The title track "Don’t Let The Make-Up Fool You", delivers those steel guitars and fiddles. It’s also the first single off The Baker Girl’s album. With it’s catchy beat, fun lyrics, and The Baker Girl’s powerful vocals, "Don’t Let The Make-Up Fool You" is sure to find a permanent home on country radio.
As mother and daughter, Shari and Christi’s voices blend effortlessly into stunning harmonies with rich tone, as showcased in the touching ballad "No One Will Ever Love Me Like That Again". Shari and Christi co-wrote the song with Kelly Shiver about a mother’s love. "In that songwriting session, I think we all went through BOXES of Kleenex!" laughs Shari.
Another heart-rending track off Don't Let The Make-Up Fool You is the candid "Slow Death Of A Small Town". Shari explains, "I walked around with that title in my songwriting hook-book for two years, until our co-writer, Casey Beathard finally wrote it with us. It was devastating for Christi and I to visit our rural hometown every year and see the farms being bought, divided, and built up by developers. That song literally wrote itself, starting with our town's single stop sign being replaced by a traffic light." The Baker Girls are proven tunesmiths; many of their songs have already gotten airplay on country radio. RCA recording artists Catherine Britt and Rebecca Lynn Howard have both recorded songs written by Shari and Christi Baker.
Rhonda Vincent, 2004 Female Bluegrass Artist of the Year, recorded "The Last Best Place", written by Shari and Christi after the events of 9/11 with fellow co-writer and friend, Steve Leslie; The Baker Girls' version is included on this album. "It is gratifying to hear your songs on the radio, sung by other artists," Christi says, "but now we’d like the chance to sing them our way."Singing together was a natural extension of life on their farm in rural Valley Center, outside of San Diego, California.Shari, was a third grade teacher's aide and homemaker raising two kids, Christi and David, but she would always find time for music."I’d pull out my guitar and teach little Christi to sing and harmonize to our favorite gospel and country songs." Making music became a family tradition, and The Bakers gave the howling coyotes in their orange and avocado groves a run for their money! "I was raised in the country and on country music." daughter Christi says, "It’s what I love."By the time young Christi was 12-years old, she was performing on stage with mom Shari in a local radio contest. Fate would intervene for The Baker Girls, when they won that contest. Their prize: The chance to sing at halftime in front of 35-thousand people at San Diego State University’s football season opener. "The special thing about singing with my mother is that it feels so natural, and if I were to sing by myself it would be really uncomfortable," Christi says. "When I sing alone it doesn’t feel like home anymore."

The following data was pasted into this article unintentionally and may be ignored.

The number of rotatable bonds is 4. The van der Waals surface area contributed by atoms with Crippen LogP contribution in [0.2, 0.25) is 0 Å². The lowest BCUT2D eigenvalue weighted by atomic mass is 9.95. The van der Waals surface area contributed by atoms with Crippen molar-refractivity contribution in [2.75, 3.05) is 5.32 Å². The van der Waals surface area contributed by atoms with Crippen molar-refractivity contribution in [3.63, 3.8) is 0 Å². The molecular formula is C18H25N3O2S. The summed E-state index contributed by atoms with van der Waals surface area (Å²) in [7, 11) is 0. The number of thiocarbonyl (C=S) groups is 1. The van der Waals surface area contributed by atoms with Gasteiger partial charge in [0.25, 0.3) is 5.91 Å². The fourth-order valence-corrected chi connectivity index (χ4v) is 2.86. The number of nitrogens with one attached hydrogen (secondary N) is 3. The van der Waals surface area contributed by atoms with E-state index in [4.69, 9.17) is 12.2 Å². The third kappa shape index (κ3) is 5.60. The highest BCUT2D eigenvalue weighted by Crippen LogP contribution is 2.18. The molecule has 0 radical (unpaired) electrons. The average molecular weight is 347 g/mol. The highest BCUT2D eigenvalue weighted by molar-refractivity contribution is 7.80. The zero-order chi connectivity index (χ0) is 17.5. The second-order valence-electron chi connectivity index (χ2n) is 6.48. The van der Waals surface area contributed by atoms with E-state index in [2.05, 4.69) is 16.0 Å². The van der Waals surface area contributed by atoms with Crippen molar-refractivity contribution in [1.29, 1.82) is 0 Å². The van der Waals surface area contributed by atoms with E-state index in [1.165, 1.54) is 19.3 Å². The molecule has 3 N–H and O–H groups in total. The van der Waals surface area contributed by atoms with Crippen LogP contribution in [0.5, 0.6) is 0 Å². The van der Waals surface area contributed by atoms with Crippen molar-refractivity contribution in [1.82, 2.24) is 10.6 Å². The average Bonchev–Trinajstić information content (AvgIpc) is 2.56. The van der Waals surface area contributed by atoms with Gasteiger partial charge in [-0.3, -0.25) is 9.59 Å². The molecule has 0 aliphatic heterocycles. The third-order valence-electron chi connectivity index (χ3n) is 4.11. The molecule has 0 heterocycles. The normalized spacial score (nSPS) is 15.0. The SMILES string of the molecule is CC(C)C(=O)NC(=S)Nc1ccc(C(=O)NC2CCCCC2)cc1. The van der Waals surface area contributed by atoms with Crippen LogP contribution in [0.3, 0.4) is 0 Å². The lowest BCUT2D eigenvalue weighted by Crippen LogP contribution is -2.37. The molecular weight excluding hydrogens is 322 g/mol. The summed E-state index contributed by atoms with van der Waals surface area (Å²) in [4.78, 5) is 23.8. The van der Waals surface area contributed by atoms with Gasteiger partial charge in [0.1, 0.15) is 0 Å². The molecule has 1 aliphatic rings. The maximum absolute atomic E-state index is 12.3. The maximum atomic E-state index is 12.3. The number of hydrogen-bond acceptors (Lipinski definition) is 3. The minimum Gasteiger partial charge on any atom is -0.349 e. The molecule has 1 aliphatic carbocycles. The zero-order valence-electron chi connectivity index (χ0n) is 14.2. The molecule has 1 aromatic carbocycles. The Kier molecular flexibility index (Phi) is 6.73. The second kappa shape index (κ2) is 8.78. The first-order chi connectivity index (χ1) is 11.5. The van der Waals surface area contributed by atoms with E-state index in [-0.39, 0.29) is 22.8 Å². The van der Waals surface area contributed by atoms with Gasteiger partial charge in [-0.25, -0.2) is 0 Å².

The Baker Girls began singing gigs around the San Diego area, and joined the NSAI (Nashville Songwriters Association International), so they could cultivate their songwriting skills. By 1996, it was time for The Baker Girls to leave their life on the farm and move to Nashville, Tennessee to realize their dream. The move, though difficult, gave Shari and Christi the opportunity to start singing in some of Music City’s most famous clubs like the Bluebird Café, The Broken Spoke, and The Courtyard Café. In 1999 The Baker Girls landed a production deal, and their first songwriting deal came shortly after. The Baker Girls' talent couldn’t be ignored, and at last came a recording contract with Sony Nashville in 2000. When the label dropped them during a large artist turnover, the girls were disheartened, but they didn’t give up.
"We felt like we were being humbled for a good reason," Shari says, "and it made us really get down to the guts of who we are and the music we love, so we dug in and worked even harder at our craft!" Christi adds, "We just went back to the drawing board, learned more, and hopefully, we grew as songwriters and as artists."
Since arriving in Nashville, Tennessee in 1996, this gifted mother and daughter, known simply as The Baker Girls, have paid their dues. They have written countless songs and have sung them out in small and large venues. They have opened for major recording artists like Sara Evans, Rascal Flatts, and The Wilkinsons. Since they are rodeo and sports nuts, they have opened many rodeos and ballgames with their rendition of The National Anthem.
The Baker Girls have seen their dreams nearly realized, only to have them suddenly detoured. The streets of Music City USA may be tough to navigate, but Shari and Christi Baker never lost their way. "We always tried to keep a vision of what we wanted," says Shari, "and we are so grateful for our true friends and excellent co-writers who have continually believed in us and encouraged us on our musical journey."
Don't Let The Make-Up Fool You is an album filled with fun, up-beat ditties, moving ballads, and pure country tradition. The Baker Girls sing of love, faith, heartache, family ties, and the simple joys a mother and daughter have shared living in rural America.